57th & 9th
Within a day or so of seeing a pretty incredible Sting (and Peter Gabriel) show I read the news that Sting was set to release a rock album; his first in over a decade. I was ready to sign up. Years of that fruit with a lute and bloody orchestral recreations and musicals and just so many over-egged omelettes has made it hard to show your face in public as a Sting fan. I’m fairweather at best. I love that Soul Cages/Ten Summoner’s/Mercury Falling trilogy. I like The Police. Not much else. There’s enough there. And so many shitty lyrics and hackneyed attempts and – gah! – “passion projects” littering the tray elsewhere.
Anyway, the new album, prosaically titled after the location of the studio where it was recorded and we kick off with a rather Police-sounding rocker. The chorus is so very-80s. And it’s okay. But we hit the lurch almost immediately, with 50,000 – a song that Mark Knopfler would have kicked to the curb even in the darkest moments of Dire Straits’ brightest, shining excess.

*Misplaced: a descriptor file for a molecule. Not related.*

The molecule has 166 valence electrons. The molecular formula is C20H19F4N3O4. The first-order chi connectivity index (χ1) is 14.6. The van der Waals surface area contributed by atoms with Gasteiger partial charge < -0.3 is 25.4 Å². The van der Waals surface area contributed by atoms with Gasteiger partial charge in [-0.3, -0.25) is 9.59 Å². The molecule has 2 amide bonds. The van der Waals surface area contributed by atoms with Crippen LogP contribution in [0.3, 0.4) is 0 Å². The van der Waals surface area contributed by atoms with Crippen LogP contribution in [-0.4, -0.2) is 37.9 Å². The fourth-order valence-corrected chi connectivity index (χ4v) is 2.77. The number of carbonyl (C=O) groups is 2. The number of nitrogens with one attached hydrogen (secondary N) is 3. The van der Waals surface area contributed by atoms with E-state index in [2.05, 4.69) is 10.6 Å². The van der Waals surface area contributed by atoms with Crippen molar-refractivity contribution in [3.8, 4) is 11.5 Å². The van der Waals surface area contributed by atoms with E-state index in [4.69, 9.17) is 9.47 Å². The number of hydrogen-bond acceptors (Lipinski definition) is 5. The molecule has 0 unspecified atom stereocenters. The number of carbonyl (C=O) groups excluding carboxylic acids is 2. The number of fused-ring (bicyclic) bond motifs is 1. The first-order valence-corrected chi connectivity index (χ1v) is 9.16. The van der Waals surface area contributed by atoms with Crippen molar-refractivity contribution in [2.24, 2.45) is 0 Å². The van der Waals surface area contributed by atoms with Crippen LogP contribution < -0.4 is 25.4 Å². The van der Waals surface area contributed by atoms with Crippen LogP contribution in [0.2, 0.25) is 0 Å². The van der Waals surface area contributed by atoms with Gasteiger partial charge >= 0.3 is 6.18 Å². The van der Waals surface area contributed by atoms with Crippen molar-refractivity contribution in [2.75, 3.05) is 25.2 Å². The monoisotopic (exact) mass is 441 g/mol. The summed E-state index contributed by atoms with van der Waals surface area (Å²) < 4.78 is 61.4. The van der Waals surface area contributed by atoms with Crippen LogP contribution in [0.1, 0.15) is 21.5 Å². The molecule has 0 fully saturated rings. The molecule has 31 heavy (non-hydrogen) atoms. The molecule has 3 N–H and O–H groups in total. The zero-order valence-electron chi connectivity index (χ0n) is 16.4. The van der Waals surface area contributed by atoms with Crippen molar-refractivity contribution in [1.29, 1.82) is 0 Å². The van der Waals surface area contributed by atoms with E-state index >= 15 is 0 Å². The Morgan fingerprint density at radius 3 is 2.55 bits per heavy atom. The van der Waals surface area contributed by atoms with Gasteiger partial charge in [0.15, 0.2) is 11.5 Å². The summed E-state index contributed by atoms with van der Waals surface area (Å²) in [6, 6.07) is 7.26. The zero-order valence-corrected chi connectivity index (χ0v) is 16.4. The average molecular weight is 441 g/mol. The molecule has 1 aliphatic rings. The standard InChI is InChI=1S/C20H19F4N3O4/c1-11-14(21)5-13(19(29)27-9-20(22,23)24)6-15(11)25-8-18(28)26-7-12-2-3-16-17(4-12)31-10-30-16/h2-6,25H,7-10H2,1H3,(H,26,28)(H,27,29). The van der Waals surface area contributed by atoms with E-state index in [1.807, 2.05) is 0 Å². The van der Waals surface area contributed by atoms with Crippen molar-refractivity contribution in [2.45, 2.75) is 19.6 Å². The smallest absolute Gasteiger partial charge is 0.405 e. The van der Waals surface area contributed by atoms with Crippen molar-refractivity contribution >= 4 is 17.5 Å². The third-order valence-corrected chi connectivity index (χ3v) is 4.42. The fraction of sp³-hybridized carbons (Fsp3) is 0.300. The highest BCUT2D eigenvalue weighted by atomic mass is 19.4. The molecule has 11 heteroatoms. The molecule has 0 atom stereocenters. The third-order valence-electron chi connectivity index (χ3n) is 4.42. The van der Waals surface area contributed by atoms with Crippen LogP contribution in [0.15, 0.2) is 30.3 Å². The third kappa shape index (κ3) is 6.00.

Yes it’s a bass/drums/gat rock-combo but the playing is fairly uninspired, the writing pedestrian, the grooves only just churning-along. There’s really nothing to recommend it.
And then Pretty Young Soldier taps right into that Soul Cages feel, the guitars of Lyle Workman and Dominic Miller a treat, Vinnie Colaiuta getting inside that groove the way he does. It’s a lovely joy of a song.
The oily-rag smell of Petrol Head is a bit embarrassing; feels like one of the Joe Satriani songs where he sings.
And then we dive down into typical Sting balladry. The vaguely-renaissance tone of Heading South On The Great North Road, pretentious and ponderous even without a fucking lute.
If You Can’t Love Me is yet another rewrite of the stalker-ish and inappropriate (Don’t Stand So Close To Me, Every Breath You Take) and though the swell of the drums and guitars is majestic the vocal is insincere and feels like a hangover from his sea-shanty musical exploits. Plus the subject matter is creepy-af.
The thought of a kick-ass return-to-rock Sting album had me. Perhaps only because I’d seen a vital performance of mostly Police-era music and the key solo hits. He looked and sounded magnificent.
But this is just another Sting album. Not as shit as most of them, but shittier than his best efforts. And utterly unnecessary. I waded through it so you don’t have to. Whatever you think of him or me, at least remember that.